Tuesday 17 October 2017

Car sales rise again

European new car sales rose for two consecutive months for the first time since 2011 as a cash-for-clunkers programme in Spain and a regional economic recovery spurred consumers to purchase vehicles. Registrations in October advanced 4.6pc from a year earlier to 1.04 million cars, the Brussels-based European Automobile Manufacturers Association said. Sales in September climbed 5.5pc. "What we can say with certainty is that we reached the bottom" in European car sales earlier this year, said Thomas Besson, a Paris-based analyst at Kepler Cheuvreux.

BANK BONUS PENALTY

Bankers who fail to report colleagues' misconduct should be forced to pay back a portion of their bonuses, the Bank of England said as it seeks to rein in practices that tarnished the reputation of lenders. Banks should penalise staff that don't "take adequate steps to promptly identify, assess, report, escalate or address" poor behaviour by colleagues by taking away some of their deferred bonus awards, the BOE's Prudential Regulation Authority.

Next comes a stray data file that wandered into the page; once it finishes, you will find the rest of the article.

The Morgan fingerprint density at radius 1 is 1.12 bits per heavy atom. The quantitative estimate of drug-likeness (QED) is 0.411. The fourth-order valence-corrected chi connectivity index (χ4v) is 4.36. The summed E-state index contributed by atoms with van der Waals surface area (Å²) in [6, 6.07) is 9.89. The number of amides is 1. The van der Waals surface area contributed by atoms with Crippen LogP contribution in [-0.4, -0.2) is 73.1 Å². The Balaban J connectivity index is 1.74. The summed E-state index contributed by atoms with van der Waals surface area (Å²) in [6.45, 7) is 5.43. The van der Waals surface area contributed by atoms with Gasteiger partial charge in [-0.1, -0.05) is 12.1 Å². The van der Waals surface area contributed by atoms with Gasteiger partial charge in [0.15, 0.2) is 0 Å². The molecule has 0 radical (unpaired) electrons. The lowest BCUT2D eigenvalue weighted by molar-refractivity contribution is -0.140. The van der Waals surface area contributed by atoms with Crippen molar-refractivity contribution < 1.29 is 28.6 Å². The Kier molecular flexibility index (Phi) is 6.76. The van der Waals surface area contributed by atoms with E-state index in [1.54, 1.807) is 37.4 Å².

GERMAN RECOVERY

German investor confidence rose to the highest level in more than four years, signaling that the economic recovery in Europe's largest economy remains on track even after a third-quarter slowdown. The ZEW Centre for European Economic Research in Mannheim said its index of investor and analyst expectations, which aims to predict economic developments six months in advance, climbed for a fourth month to 54.6 in November. That's the strongest reading since October 2009 and up from 52.8 the prior month. "Germany's economy is solid, especially when you consider the fact that domestic demand is the main reason for growth," said Stefan Schneider, chief international economist at Deutsche Bank.

WORLD BANK WARNING

World Bank President Jim Yong Kim said he hopes the Federal Reserve will exit its monetary stimulus bit by bit as he urged emerging markets to prepare for a wave of higher global interest rates. "As long as anything that happens is gradual, we think that developing economies will be able to respond effectively," Mr Kim said. "Anything abrupt would be more problematic." The International Monetary Fund and the World Bank have called on nations from Turkey to Indonesia to strengthen their economies in preparation for the reduction.

Irish Independent

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